[0139] Furthermore, the alteration of such control parameters may be performed by preliminarily setting control commands corresponding to users, such as patients, and inputting the set control commands, such as a “1st SETTING FOR PATIENT” command and a “2nd SETTING FOR PATIENT” command by use of the input means, such as an operating button, a keyboard, and a mouse.

[0140] Sixth Embodiment

[0141]FIG. 10 is a flowchart illustrating an operation of an exercise therapy device that is a sixth embodiment of the present invention. In the sixth embodiment, the servo amplifier 27 is able to perform an operation, which does not relates directly to the load control, of judging the current state of electric current and alerting a user at an occurrence of an abnormal current (or overcurrent), in addition to the operations described in the foregoing description of the first embodiment. Practically, as illustrated in the flowchart of FIG. 10, it is judged in step S31 whether or not the electric current supplied to the servo motor 25 (namely, the output of the transistor 58) is more than a predetermined electric current limit. If “YES”, control performs an overspeed alarm operation of warning a user of the “overcurrent” in step S32. Conversely, if “NO”, the current control situation is allowed without issuing an alarm in step S33.

[0142] A practical example of the overcurrent alarm operation is performed as follows. In the case that the current supplied to the servo motor 25 (namely, the output of the transistor 58) is more than the predetermined current limit, the operation of the servo motor 25 is controlled by reducing the electric current supplied to the transistor 58 or turning off the transistor 58 by means of, for instance, the current limiting portion 57 (see FIG. 3).

[0143]FIG. 11 is a graph illustrating the heat-resisting characteristic of the semiconductor electronic parts, such as the transistor 58, and the servo motor 25. This graph illustrates the relation between electric current and time in the neighborhood of the heat resistance limit. In this graph, a solid curve (namely, an overheat protection coordination curve) represents the heat-resisting characteristic of the semiconductor electronic part. Further, a dashed curve (namely, an overheat protection coordination curve) represents the heat-resisting characteristic of the servo motor 25. As is apparent from this graph, when an instantaneous overcurrent flows therethrough, the servo motor 25 is superior to the semiconductor electronic part in heat resistance. Conversely, when the temperature rises owing to continuous overload (namely, the electric current continuously flow therethrough for a long time), the semiconductor electronic part is superior to the servo motor 25 in heat resistance.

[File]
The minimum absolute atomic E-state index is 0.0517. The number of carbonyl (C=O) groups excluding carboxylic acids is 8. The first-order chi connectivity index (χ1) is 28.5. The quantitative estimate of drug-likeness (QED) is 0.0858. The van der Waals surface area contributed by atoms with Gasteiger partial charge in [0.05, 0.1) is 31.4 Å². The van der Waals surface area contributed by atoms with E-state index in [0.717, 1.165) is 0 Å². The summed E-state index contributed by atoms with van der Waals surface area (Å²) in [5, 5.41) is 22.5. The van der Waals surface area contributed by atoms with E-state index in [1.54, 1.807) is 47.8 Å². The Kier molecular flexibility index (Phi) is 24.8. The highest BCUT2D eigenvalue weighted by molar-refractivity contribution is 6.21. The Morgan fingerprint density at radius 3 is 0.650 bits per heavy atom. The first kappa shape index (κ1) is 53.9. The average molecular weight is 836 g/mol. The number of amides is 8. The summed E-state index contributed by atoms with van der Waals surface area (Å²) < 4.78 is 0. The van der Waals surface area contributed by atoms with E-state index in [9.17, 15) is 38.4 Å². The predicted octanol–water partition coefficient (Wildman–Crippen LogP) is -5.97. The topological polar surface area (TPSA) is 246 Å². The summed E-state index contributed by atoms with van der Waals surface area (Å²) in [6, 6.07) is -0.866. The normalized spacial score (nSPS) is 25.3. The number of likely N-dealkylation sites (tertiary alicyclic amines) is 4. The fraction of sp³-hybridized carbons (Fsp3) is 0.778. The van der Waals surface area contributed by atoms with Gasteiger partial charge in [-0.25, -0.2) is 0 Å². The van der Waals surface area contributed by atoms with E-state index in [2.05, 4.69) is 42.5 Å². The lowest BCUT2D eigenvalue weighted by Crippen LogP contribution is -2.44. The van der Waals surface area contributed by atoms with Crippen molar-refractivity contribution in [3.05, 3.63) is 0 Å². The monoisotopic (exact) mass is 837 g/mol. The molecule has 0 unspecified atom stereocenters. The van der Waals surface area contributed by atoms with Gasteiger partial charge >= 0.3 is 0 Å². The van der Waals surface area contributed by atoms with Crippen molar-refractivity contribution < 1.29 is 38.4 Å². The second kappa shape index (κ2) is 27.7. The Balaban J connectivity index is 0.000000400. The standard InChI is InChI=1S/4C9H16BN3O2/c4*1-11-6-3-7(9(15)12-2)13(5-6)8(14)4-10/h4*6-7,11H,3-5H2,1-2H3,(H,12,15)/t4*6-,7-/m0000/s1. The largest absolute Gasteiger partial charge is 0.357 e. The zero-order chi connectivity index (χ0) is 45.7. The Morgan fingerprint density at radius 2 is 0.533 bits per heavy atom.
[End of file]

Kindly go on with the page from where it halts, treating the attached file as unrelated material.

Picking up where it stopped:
[0144] Therefore, the instantaneous overcurrent is prevented by controlling the electric current, which is supplied to the servo motor 25, in consideration of such a heat-resisting characteristic from flowing through the device during an exercise. Thus, the semiconductor electronic part can be prevented from being burnt and damaged owing to the instantaneous overcurrent. Alternatively, the temperature of the device is prevented from rising due to the continuously excessive load (namely, overload) during an exercise. Consequently, the servo motor 25 can be prevented from being burnt and damaged owing to the overload.

[0145] Seventh Embodiment

[0146]FIG. 12 is a block diagram illustrating an operation of an exercise therapy device that is a seventh embodiment of the present invention. In the case of the seventh embodiment, the exerciser's feeling caused by using the device is set and adjusted by employing mechanical parameters that include a spring constant, a viscosity coefficient, and an inertia coefficient. That is, the load torque is evaluated by being decomposed into a spring force, a viscous force and an inertial force, and represented as a resultant of these forces. Consequently, the load torque can be set and adjusted by employing the mechanical parameters including a spring constant K, a viscosity coefficient B, and an inertia coefficient M.